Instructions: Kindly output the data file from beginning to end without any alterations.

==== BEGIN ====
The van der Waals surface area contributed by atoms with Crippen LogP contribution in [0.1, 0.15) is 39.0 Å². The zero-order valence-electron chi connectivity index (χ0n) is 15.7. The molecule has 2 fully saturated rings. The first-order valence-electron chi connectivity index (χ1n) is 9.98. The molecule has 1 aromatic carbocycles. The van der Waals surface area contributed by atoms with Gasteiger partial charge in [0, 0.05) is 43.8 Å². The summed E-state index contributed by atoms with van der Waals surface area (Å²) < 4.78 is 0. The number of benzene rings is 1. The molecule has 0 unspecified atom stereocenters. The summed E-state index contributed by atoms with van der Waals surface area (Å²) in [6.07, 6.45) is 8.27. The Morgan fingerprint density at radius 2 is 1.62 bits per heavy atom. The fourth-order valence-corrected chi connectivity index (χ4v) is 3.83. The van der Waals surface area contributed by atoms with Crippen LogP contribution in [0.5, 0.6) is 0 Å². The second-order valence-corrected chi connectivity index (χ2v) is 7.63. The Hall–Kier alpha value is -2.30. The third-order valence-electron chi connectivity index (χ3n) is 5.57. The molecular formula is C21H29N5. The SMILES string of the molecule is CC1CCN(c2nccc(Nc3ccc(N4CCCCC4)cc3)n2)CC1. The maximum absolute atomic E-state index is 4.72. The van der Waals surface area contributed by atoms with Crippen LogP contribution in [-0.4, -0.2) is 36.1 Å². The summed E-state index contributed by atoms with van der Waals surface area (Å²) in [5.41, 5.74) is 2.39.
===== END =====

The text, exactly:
The van der Waals surface area contributed by atoms with Crippen LogP contribution in [0.1, 0.15) is 39.0 Å². The zero-order valence-electron chi connectivity index (χ0n) is 15.7. The molecule has 2 fully saturated rings. The first-order valence-electron chi connectivity index (χ1n) is 9.98. The molecule has 1 aromatic carbocycles. The van der Waals surface area contributed by atoms with Gasteiger partial charge in [0, 0.05) is 43.8 Å². The summed E-state index contributed by atoms with van der Waals surface area (Å²) < 4.78 is 0. The number of benzene rings is 1. The molecule has 0 unspecified atom stereocenters. The summed E-state index contributed by atoms with van der Waals surface area (Å²) in [6.07, 6.45) is 8.27. The Morgan fingerprint density at radius 2 is 1.62 bits per heavy atom. The fourth-order valence-corrected chi connectivity index (χ4v) is 3.83. The van der Waals surface area contributed by atoms with Crippen LogP contribution in [0.5, 0.6) is 0 Å². The second-order valence-corrected chi connectivity index (χ2v) is 7.63. The Hall–Kier alpha value is -2.30. The third-order valence-electron chi connectivity index (χ3n) is 5.57. The molecular formula is C21H29N5. The SMILES string of the molecule is CC1CCN(c2nccc(Nc3ccc(N4CCCCC4)cc3)n2)CC1. The maximum absolute atomic E-state index is 4.72. The van der Waals surface area contributed by atoms with Crippen LogP contribution in [-0.4, -0.2) is 36.1 Å². The summed E-state index contributed by atoms with van der Waals surface area (Å²) in [5.41, 5.74) is 2.39.